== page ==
Twenty Minute Rule — Whenever I would come home from a long day at work or school, I was so tired the only things I could find energy to do were mindless life-negating nonsense — television, Netflix, Reddit, Facebook, whatever.
Every night I would somehow find hours of time to do these things (despite being extremely tired), suddenly get a burst of energy towards midnight, stay up way too late, and then get extremely tired the next morning. This cycle would repeat until the weekend, where I would stay up too late on Sunday, and be tired the following Monday. Wash, rinse, repeat.
Several years ago, I replaced this nightmarish routine with thetwenty minute rule. Now, the moment I get home, I force myself to do at least twenty minutes of one of the following — write an article, read a book, practice chess, learn another language with DuoLingo (I try to do this on my phone, not laptop to minimize the risk of distraction), practice guitar, meditate, work on a computer programming language, or improve flexibility with stretching. Customize the activities to suit your interests, but this should generally not involve any computers.
Once you get past that twenty minute commitment, you will find that you have the energy to keep going. Over the course of a couple weeks, you will have finished a book — which, for many people, will be the first time they have done so in a long time.
If you simply don’t have energy to continue past twenty minutes, or to even start the twenty minutes — GO TO SLEEP. There is precisely no benefit to watching Netflix until you pass out from exhaustion, only to be tired the next day. You need to make it a habit: don’t have energy? Go to sleep. Do have energy? Spend it making yourself better.
The key to progress is recognizing that any forward movement brings you closer to your goal. Humans reliably fail to set aside time to do the things we really want to do, and reliably succeed at finding time to do the things we know won’t make us better.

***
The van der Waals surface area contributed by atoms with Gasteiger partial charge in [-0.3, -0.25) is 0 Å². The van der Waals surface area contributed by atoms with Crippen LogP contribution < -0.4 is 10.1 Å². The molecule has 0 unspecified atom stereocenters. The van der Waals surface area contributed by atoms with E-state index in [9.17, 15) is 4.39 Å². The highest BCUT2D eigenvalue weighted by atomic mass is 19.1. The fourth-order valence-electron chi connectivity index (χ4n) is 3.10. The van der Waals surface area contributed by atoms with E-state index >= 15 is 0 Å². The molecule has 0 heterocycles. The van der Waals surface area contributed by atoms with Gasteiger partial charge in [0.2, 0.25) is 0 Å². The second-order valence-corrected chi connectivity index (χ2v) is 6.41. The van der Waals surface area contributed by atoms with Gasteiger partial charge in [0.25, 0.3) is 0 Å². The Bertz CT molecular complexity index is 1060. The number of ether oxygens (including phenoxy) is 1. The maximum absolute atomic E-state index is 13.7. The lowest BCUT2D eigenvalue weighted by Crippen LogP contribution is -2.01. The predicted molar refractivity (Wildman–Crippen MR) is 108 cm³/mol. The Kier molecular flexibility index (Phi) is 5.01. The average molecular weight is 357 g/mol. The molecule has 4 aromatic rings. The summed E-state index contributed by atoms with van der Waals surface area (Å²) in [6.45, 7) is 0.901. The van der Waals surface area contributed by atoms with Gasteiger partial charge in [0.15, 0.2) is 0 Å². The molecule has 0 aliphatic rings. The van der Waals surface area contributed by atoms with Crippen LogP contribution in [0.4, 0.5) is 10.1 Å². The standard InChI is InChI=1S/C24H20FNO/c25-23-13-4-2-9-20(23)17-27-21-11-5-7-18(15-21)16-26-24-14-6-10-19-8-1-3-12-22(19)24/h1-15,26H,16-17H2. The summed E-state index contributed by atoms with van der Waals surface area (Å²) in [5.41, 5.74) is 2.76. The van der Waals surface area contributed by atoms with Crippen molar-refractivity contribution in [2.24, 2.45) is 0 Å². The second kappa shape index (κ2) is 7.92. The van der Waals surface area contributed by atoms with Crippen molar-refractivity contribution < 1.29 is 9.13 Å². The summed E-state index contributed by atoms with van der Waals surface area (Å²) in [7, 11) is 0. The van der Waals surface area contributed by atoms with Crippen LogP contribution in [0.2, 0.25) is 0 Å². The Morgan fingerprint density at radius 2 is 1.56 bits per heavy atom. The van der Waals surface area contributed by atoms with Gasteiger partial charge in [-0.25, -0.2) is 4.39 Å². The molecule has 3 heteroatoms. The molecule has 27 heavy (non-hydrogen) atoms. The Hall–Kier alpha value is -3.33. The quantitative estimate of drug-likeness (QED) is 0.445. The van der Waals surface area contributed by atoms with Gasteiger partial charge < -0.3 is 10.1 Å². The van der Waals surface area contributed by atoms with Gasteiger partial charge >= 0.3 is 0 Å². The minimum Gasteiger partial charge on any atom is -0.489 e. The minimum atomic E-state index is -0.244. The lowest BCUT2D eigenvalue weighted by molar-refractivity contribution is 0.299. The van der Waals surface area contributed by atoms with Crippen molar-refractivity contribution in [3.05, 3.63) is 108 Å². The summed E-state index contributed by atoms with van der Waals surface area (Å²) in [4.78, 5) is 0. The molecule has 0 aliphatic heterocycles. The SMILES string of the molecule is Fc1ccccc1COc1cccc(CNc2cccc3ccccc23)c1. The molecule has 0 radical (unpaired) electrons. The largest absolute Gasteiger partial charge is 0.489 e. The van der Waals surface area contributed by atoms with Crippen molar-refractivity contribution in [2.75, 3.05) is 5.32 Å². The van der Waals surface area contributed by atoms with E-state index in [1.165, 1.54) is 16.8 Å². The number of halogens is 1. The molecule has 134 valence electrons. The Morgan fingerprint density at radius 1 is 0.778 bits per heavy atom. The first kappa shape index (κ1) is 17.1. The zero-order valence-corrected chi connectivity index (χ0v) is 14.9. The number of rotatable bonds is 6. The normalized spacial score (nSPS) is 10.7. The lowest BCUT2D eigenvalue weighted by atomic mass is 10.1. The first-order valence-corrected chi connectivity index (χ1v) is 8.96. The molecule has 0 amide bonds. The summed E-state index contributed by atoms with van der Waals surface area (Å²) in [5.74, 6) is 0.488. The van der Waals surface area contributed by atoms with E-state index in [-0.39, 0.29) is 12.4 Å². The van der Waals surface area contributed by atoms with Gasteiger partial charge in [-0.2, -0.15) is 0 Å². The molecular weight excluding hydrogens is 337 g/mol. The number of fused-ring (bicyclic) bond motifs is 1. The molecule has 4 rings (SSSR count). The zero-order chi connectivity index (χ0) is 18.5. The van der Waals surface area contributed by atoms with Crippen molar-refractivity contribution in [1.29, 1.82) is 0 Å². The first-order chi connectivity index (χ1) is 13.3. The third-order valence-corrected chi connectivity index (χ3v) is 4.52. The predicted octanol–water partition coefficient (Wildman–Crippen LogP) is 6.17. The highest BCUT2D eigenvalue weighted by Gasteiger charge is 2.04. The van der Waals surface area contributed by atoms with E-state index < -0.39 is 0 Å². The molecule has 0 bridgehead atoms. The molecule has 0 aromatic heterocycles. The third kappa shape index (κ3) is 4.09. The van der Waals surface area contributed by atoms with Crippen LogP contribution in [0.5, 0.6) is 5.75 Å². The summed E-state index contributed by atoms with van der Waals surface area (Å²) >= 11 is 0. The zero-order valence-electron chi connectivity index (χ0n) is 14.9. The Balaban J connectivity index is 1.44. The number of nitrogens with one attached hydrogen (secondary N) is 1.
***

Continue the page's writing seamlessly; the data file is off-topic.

When I wake up every morning, ask me what things will make me happy today, and I will tell you: being with my family, eating good food, having rewarding, meaningful conversations with friends, learning interesting things about the world, going on adventures, and so on. Now ask me at the end of the day how I spent my free time, I will tell you: Twitter, Facebook, Reddit, responding to angry internet comments.
Ask any parent and they will tell you the same thing, “I honestly don’t know what I did with all my free time before I had kids.” The answer is you did nothing, and now you filled that nothing with a kid….and if you have another kid you’ll see that there is a lot of time you’re still wasting. When people don’t plan, they aren’t ready to take advantage of opportunities that avail themselves, and so they play Angrybirds and watch Netflix because it takes less energy than figuring out something to do at that moment. I call this the “path of least resistance problem.” To make ourselves more sensitive to opportunities that can decidedly improve our lives, we need to structure our routines to make the path of least resistance difficult. One way to do this is the twenty minutes rule.
If we want to do something trivial, something that likely won’t matter in the grand scheme of our lives, like meeting a colleague for lunch, we will pencil a time in our calendars and get it done. But when we want to do something important and enriching, something we know will matter greatly in the grand scheme of our lives, like writing a book or learning a language, we say “I’ll get around to it.” We don’t pencil in the twenty minutes a day necessary to become the person we really want to be. And so we need to challenge the impulse to relegate our passions and our ambitions to something our future self will do down the line.
This question originally appeared on Quora: What small lifestyle changes have the biggest impact?